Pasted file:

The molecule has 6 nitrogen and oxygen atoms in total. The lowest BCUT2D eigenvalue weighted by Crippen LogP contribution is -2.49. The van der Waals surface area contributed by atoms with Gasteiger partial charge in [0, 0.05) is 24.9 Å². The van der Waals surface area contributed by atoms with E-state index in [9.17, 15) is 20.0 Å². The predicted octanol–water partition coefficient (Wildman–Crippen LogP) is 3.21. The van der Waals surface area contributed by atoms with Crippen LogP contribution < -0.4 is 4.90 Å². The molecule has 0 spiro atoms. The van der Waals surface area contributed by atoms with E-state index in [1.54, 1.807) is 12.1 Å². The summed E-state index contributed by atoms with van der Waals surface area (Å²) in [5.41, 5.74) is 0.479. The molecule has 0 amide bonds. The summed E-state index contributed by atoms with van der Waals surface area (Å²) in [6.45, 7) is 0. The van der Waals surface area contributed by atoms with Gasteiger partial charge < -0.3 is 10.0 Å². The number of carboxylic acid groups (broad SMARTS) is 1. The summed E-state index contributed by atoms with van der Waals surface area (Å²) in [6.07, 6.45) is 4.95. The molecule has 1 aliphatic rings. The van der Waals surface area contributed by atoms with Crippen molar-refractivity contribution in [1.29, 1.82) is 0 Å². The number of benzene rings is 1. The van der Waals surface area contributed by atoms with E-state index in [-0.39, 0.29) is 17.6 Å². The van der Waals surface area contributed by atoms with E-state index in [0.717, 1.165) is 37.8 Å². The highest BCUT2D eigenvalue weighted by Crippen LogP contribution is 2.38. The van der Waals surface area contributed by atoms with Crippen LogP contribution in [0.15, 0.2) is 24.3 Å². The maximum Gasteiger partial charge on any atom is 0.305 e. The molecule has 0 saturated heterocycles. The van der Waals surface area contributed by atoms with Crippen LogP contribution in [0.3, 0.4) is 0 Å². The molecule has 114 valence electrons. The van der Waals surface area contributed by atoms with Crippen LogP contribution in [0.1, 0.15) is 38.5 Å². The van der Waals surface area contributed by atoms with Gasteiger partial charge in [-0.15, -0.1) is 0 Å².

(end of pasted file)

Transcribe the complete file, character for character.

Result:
The molecule has 6 nitrogen and oxygen atoms in total. The lowest BCUT2D eigenvalue weighted by Crippen LogP contribution is -2.49. The van der Waals surface area contributed by atoms with Gasteiger partial charge in [0, 0.05) is 24.9 Å². The van der Waals surface area contributed by atoms with E-state index in [9.17, 15) is 20.0 Å². The predicted octanol–water partition coefficient (Wildman–Crippen LogP) is 3.21. The van der Waals surface area contributed by atoms with Crippen LogP contribution < -0.4 is 4.90 Å². The molecule has 0 spiro atoms. The van der Waals surface area contributed by atoms with E-state index in [1.54, 1.807) is 12.1 Å². The summed E-state index contributed by atoms with van der Waals surface area (Å²) in [5.41, 5.74) is 0.479. The molecule has 0 amide bonds. The summed E-state index contributed by atoms with van der Waals surface area (Å²) in [6.45, 7) is 0. The van der Waals surface area contributed by atoms with Gasteiger partial charge < -0.3 is 10.0 Å². The number of carboxylic acid groups (broad SMARTS) is 1. The summed E-state index contributed by atoms with van der Waals surface area (Å²) in [6.07, 6.45) is 4.95. The molecule has 1 aliphatic rings. The van der Waals surface area contributed by atoms with Crippen molar-refractivity contribution in [1.29, 1.82) is 0 Å². The number of benzene rings is 1. The van der Waals surface area contributed by atoms with E-state index in [-0.39, 0.29) is 17.6 Å². The van der Waals surface area contributed by atoms with E-state index in [0.717, 1.165) is 37.8 Å². The highest BCUT2D eigenvalue weighted by Crippen LogP contribution is 2.38. The van der Waals surface area contributed by atoms with Crippen LogP contribution in [0.15, 0.2) is 24.3 Å². The maximum Gasteiger partial charge on any atom is 0.305 e. The molecule has 0 saturated heterocycles. The van der Waals surface area contributed by atoms with Crippen LogP contribution in [0.3, 0.4) is 0 Å². The molecule has 114 valence electrons. The van der Waals surface area contributed by atoms with Crippen LogP contribution in [0.1, 0.15) is 38.5 Å². The van der Waals surface area contributed by atoms with Gasteiger partial charge in [-0.15, -0.1) is 0 Å².